While some hoped that this would prove a turning point for Hamilton, they hadn’t banked on the driver’s continued inconsistency. In Hungary two weeks later, the Brit endured a torrid qualifying session that saw start the race in fourth position, before failing to improve on this by the time Vettel had taken the chequered flag after a close contest with teammate Räikkönen. Hamilton also made the decision to honour a promise he made to Bottas after the Finn had let him pass earlier in the race, relinquishing third position to ensure that he fell 14 points behind Vettel as the season entered its four-week break.

This break seemed to be the turning point for Hamilton and Mercedes, as both returned to the circuit with renewed energy and motivation. This heightened sense of focus proved crucial during a tense Belgian Grand Prix, in which Hamilton secured pole position and managed to secure a much-needed win over Vettel despite never leading the German by more than two seconds. Not only did this close the gap at the top of the championship to seven points, but it was also the first of four wins in five races that ultimately turned the tide in Hamilton’s favour.

Vettel’s meltdown – 3 disastrous races in Asia

By the time Hamilton had beaten Vettel into third at Monza at the beginning of September, he’d opened up a three-point championship lead and was in front for the very first time in the season. Still, Vettel and Ferrari were the clear favourites to dominate the three subsequent races in Singapore, Malaysia and Japan, due to their raw pace and conditions that competitors were likely to face in Asia.

Vettel endured a disastrous start in Singapore, however, as he attempted to perform an aggressive defensive manoeuvre at the first corner and collided with Red Bull’s Max Verstappen and teammate  Räikkönen. As he’d only qualified in fifth place on the grid, Hamilton was able to avoid this pile-up and lead within the first four corners, while he eventually won the race by four seconds from Red Bull’s Daniel Ricciardo. This allowed the Brit to build a 28 point lead over Vettel, while the race also highlighted the German’s increasingly fragile mental state.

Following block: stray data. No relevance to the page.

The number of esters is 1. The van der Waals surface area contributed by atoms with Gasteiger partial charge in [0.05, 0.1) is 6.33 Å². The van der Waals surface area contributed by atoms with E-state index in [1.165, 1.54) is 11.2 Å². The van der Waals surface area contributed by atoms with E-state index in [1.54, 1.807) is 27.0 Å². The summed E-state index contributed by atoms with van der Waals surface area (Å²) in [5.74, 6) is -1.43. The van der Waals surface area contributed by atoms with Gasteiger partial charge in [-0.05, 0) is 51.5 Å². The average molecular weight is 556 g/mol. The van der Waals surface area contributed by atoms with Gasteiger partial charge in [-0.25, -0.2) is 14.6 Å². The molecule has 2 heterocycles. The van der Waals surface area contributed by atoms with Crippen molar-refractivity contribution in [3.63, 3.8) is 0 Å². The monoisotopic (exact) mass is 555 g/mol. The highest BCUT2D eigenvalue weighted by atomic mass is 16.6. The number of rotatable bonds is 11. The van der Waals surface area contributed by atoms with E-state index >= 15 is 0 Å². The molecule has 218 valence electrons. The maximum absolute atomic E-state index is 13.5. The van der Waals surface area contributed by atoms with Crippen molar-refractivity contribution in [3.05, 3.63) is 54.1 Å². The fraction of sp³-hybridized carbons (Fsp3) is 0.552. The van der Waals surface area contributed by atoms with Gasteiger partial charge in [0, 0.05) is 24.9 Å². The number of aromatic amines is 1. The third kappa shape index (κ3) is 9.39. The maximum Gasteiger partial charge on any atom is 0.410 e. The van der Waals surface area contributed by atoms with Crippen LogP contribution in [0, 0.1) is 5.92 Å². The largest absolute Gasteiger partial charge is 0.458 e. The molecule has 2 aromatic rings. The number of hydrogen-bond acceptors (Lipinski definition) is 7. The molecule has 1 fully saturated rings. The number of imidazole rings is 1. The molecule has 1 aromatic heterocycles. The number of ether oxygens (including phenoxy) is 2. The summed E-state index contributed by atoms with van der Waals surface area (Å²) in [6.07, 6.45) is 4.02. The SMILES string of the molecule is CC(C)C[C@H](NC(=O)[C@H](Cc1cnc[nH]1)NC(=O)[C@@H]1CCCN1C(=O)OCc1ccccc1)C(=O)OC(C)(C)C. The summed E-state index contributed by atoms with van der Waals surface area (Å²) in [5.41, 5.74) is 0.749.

Things got worse for Vettel in Malaysia two weeks later, as he had to start from the back of the grid and could only finish fourth in a race dominated by Red Bull’s Max Verstappen. Hamilton, whose Mercedes was at a huge disadvantage, drove conservatively to secure a vital second place that extended his championship lead to 34 points. When Vettel completed a miserable trilogy of races by retiring with an engine problem just four laps into the Japanese Grand Prix, Hamilton romped to another impressive win that left him 59 points clear and all but confirmed as the world champion.

The coronation – Heralding Britain’s most successful F1 driver

After a ninth win of the season in Austin, Texas, Hamilton secured a fourth championship crown in a topsy-turvy Mexican Grand Prix. After the collided dramatically at the first corner, both drivers dropped down the grid and were forced to battle through the pack to achieve their objectives. Unfortunately for Vettel, he was unable to finish any higher than fourth, while Hamilton secured a ninth place finish that confirmed his title win.

In doing so, he became the single most successful British driver of all time, while few would bet against Hamilton chasing down Michael Schumacher’s record of seven world titles. The Brit truly deserves his success this season, having four more races than Vettel during the season and six out of eight events between July and October.